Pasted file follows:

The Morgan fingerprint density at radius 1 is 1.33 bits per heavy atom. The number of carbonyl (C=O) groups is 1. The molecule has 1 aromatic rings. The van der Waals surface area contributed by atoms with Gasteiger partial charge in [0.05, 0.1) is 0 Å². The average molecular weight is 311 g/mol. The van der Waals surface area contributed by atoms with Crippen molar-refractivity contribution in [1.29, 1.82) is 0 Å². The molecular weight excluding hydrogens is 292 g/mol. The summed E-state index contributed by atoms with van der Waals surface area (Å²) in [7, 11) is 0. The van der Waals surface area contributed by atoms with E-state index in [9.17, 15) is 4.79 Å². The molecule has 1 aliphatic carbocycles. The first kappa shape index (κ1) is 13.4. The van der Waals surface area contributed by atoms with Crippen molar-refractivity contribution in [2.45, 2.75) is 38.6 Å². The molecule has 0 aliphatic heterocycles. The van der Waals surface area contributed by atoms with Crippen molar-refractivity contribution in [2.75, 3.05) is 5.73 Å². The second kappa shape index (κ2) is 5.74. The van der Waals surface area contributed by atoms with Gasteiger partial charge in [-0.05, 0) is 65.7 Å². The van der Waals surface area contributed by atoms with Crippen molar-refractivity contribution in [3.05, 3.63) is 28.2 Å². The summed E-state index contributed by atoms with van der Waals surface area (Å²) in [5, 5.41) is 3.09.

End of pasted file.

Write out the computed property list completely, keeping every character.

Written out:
The Morgan fingerprint density at radius 1 is 1.33 bits per heavy atom. The number of carbonyl (C=O) groups is 1. The molecule has 1 aromatic rings. The van der Waals surface area contributed by atoms with Gasteiger partial charge in [0.05, 0.1) is 0 Å². The average molecular weight is 311 g/mol. The van der Waals surface area contributed by atoms with Crippen molar-refractivity contribution in [1.29, 1.82) is 0 Å². The molecular weight excluding hydrogens is 292 g/mol. The summed E-state index contributed by atoms with van der Waals surface area (Å²) in [7, 11) is 0. The van der Waals surface area contributed by atoms with E-state index in [9.17, 15) is 4.79 Å². The molecule has 1 aliphatic carbocycles. The first kappa shape index (κ1) is 13.4. The van der Waals surface area contributed by atoms with Crippen molar-refractivity contribution in [2.45, 2.75) is 38.6 Å². The molecule has 0 aliphatic heterocycles. The van der Waals surface area contributed by atoms with Crippen molar-refractivity contribution in [2.75, 3.05) is 5.73 Å². The second kappa shape index (κ2) is 5.74. The van der Waals surface area contributed by atoms with Gasteiger partial charge in [-0.05, 0) is 65.7 Å². The van der Waals surface area contributed by atoms with Crippen molar-refractivity contribution in [3.05, 3.63) is 28.2 Å². The summed E-state index contributed by atoms with van der Waals surface area (Å²) in [5, 5.41) is 3.09.